# Given $A, B$, and $C$ are mutually independent events, find $P(A \cap B' \cap C')$

There are 3 events $A$, $B$, and $C$ that are mutually independent and $P(A) =$ the probability of event $A$ occurring $= P(B) = P(C) = 0.05$. Let's say that $\cap$ represents the intersection symbol. For example, $A\cap B = A$ intersection $B$. I need to find $P(A\cap B'\cap C')$.

I first thought about using the rules of mutually independent events. Since, A,B, and $C$ are mutually independent, $P(A\cap B\cap C) = P(A)P(B)P(C)$. Also, I know that $A$ and $(B\cap C)$ are mutually independent, $A$ and $(B \cup C)$ are mutually independent, $A'$ and $(B \cap C')$ are mutually independent, and $A'$, $B'$, and $C'$ are mutually independent. However, I do not know if $A$, $B'$, and $C'$ are mutually independent which is what appears in the probability I am looking for.

I then tried to rewrite the probability I am looking for in a different way by saying that $$P(A\cap B'\cap C') = 1 - (P(A\cap B'\cap C')') = 1 - P(A' \cup B \cup C).$$ I then tried to rewrite the above probability by saying $$1 - P(A' \cup B \cup C) = 1 - ((P(A) + P(B) + P(C) - P(A'\cap B) - P(A'\cap C) - P(B\cap C) + P(A'\cap B\cap C)).$$ All but the last term could be solved for by using the given probability and the rules of mutually independent events. However, the last term is again in a state where I do not know if the terms are mutually independent, so I cannot think of a way to solve for it. I am a bit stumped at this point because I'm not able to think of another way to rewrite the probability I need to find in a useful way.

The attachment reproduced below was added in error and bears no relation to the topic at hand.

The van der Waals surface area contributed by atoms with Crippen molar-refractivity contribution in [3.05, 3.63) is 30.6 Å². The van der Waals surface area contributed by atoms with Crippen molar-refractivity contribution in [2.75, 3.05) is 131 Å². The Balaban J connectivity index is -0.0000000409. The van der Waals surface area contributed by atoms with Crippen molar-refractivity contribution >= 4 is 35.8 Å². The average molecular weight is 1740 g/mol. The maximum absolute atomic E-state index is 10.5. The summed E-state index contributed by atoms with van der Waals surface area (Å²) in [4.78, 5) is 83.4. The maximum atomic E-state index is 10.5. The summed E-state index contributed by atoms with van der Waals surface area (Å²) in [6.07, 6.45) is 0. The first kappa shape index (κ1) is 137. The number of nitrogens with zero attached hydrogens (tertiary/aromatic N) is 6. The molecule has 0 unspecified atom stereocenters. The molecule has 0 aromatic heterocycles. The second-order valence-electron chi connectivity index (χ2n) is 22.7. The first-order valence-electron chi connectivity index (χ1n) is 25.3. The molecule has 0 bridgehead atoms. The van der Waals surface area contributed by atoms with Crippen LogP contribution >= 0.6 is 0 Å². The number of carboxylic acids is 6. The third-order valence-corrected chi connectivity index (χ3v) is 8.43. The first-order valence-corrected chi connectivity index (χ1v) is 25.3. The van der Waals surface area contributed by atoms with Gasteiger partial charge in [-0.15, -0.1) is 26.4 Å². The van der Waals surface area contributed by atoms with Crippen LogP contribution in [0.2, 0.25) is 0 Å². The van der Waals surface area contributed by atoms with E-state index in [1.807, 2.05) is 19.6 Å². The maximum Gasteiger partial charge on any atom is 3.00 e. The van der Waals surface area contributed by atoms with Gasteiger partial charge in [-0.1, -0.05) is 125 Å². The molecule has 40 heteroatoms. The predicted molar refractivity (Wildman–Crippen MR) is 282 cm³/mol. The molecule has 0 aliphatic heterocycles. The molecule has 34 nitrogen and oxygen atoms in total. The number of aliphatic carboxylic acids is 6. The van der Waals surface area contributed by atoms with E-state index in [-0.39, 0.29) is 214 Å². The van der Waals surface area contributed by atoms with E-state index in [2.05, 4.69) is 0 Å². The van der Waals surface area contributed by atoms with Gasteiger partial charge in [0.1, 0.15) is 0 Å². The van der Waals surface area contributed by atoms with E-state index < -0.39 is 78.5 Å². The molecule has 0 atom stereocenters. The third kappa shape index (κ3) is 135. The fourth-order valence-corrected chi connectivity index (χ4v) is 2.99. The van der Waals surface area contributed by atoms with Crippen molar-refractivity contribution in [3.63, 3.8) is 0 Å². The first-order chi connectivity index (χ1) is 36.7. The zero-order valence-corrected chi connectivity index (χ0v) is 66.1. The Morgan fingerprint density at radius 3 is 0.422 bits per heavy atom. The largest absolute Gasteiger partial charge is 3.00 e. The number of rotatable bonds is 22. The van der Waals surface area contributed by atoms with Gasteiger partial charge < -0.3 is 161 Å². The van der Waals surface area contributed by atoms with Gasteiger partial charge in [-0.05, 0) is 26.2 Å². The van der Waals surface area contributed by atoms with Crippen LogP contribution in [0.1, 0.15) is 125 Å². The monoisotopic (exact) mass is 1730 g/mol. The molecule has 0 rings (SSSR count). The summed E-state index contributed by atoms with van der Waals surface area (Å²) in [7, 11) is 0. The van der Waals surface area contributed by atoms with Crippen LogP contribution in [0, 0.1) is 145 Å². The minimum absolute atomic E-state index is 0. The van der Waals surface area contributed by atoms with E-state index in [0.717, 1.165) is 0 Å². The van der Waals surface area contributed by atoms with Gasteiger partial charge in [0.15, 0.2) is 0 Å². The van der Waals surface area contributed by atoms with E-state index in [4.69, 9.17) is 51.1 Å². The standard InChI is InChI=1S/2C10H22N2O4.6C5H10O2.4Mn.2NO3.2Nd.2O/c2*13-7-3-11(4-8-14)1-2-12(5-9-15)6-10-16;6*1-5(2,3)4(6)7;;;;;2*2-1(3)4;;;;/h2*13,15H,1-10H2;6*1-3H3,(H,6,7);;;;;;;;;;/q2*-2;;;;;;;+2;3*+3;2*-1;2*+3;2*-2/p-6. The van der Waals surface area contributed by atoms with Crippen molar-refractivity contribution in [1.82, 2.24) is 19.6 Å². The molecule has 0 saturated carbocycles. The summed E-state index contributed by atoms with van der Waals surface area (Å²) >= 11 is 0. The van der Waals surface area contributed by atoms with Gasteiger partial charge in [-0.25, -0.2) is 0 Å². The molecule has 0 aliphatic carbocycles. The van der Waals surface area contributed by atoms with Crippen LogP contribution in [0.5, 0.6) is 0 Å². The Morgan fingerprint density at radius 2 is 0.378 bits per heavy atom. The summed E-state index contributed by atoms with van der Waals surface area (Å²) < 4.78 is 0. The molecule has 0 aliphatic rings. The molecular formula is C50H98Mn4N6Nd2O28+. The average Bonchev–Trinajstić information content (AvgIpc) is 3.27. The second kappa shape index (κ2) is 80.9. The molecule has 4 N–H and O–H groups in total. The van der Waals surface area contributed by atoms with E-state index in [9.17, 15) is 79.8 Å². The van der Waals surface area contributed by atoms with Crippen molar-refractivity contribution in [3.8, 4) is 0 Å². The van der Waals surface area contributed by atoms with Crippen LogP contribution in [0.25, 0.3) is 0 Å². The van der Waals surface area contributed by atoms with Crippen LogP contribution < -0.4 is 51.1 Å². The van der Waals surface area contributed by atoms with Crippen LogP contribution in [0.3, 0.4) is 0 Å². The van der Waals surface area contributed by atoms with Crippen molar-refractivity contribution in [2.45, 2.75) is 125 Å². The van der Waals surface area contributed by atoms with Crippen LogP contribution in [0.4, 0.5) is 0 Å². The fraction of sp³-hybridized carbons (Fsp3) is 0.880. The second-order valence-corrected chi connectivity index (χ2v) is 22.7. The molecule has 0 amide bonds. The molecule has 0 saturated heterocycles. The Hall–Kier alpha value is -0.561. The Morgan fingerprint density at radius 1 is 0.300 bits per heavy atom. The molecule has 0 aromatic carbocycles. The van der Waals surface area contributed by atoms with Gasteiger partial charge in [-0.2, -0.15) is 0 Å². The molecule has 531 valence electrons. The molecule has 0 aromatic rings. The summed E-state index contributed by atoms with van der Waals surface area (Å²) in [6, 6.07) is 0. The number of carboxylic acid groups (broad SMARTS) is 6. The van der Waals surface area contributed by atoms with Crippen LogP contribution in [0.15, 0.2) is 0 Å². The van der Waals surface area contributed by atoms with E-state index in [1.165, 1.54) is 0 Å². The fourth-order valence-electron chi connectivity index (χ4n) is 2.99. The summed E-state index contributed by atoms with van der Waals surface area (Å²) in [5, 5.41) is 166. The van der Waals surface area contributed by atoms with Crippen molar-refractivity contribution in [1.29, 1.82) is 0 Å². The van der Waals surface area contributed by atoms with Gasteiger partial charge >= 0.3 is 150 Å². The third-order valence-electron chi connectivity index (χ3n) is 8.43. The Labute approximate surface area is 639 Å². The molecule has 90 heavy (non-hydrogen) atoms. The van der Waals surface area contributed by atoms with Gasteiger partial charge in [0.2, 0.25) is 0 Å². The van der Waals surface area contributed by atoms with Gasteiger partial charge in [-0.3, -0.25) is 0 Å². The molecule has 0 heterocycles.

• – Shaun Sep 8 '18 at 20:08
• Given that $A_1,A_2,A_3,\dots,A_n$ are mutually independent so too are then any combination of these where any number of them are replaced by their complements instead. Yes $P(A\cap B'\cap C')=P(A)(1-P(B))(1-P(C))$ for mutually independent events $A,B,C$. – JMoravitz Sep 8 '18 at 20:21

Using $P(A\cap B')=P(A)-P(A\cap B)$: \begin{align} P(A \cap B' \cap C')&=P(A \cap (B \cup C)')\\ &=P(A)-P(A\cap (B\cup C))\\ &=P(A)-P((A\cap B)\cup (A\cap C))\\ &=P(A)-(P(A\cap B)+P(A\cap C)-P(A\cap B\cap C))\\ &=P(A)(1-P(B)-P(C)-P(B)P(C))\\ &=P(A)(1-P(B))(1-P(C)) \end{align}